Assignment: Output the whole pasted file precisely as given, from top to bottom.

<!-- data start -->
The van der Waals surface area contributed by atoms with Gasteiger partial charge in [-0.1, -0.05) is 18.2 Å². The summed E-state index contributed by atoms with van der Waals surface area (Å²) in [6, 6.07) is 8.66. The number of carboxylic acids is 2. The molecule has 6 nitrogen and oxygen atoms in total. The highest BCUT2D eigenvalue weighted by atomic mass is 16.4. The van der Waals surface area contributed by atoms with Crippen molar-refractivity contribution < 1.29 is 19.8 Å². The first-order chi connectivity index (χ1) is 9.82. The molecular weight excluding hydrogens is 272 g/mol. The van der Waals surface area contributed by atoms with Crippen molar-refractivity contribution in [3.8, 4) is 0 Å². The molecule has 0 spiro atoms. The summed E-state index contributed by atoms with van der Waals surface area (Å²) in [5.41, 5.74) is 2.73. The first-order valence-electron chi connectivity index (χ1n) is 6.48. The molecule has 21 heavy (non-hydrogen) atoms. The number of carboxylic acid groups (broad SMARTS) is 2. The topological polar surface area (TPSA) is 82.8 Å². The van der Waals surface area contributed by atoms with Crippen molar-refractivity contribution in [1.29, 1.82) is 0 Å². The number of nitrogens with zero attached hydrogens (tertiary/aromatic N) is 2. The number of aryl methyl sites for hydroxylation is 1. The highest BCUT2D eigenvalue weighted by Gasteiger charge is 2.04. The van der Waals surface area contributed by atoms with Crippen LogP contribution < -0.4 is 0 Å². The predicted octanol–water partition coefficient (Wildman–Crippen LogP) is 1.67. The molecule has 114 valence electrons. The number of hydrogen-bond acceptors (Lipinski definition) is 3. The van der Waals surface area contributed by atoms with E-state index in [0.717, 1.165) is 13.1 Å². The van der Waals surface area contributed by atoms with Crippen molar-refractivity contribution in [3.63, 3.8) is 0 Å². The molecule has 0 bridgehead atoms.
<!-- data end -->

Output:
The van der Waals surface area contributed by atoms with Gasteiger partial charge in [-0.1, -0.05) is 18.2 Å². The summed E-state index contributed by atoms with van der Waals surface area (Å²) in [6, 6.07) is 8.66. The number of carboxylic acids is 2. The molecule has 6 nitrogen and oxygen atoms in total. The highest BCUT2D eigenvalue weighted by atomic mass is 16.4. The van der Waals surface area contributed by atoms with Crippen molar-refractivity contribution < 1.29 is 19.8 Å². The first-order chi connectivity index (χ1) is 9.82. The molecular weight excluding hydrogens is 272 g/mol. The van der Waals surface area contributed by atoms with Crippen molar-refractivity contribution in [3.8, 4) is 0 Å². The molecule has 0 spiro atoms. The summed E-state index contributed by atoms with van der Waals surface area (Å²) in [5.41, 5.74) is 2.73. The first-order valence-electron chi connectivity index (χ1n) is 6.48. The molecule has 21 heavy (non-hydrogen) atoms. The number of carboxylic acid groups (broad SMARTS) is 2. The topological polar surface area (TPSA) is 82.8 Å². The van der Waals surface area contributed by atoms with Crippen molar-refractivity contribution in [1.29, 1.82) is 0 Å². The number of nitrogens with zero attached hydrogens (tertiary/aromatic N) is 2. The number of aryl methyl sites for hydroxylation is 1. The highest BCUT2D eigenvalue weighted by Gasteiger charge is 2.04. The van der Waals surface area contributed by atoms with Crippen LogP contribution < -0.4 is 0 Å². The predicted octanol–water partition coefficient (Wildman–Crippen LogP) is 1.67. The molecule has 114 valence electrons. The number of hydrogen-bond acceptors (Lipinski definition) is 3. The van der Waals surface area contributed by atoms with E-state index in [0.717, 1.165) is 13.1 Å². The van der Waals surface area contributed by atoms with Crippen molar-refractivity contribution in [3.63, 3.8) is 0 Å². The molecule has 0 bridgehead atoms.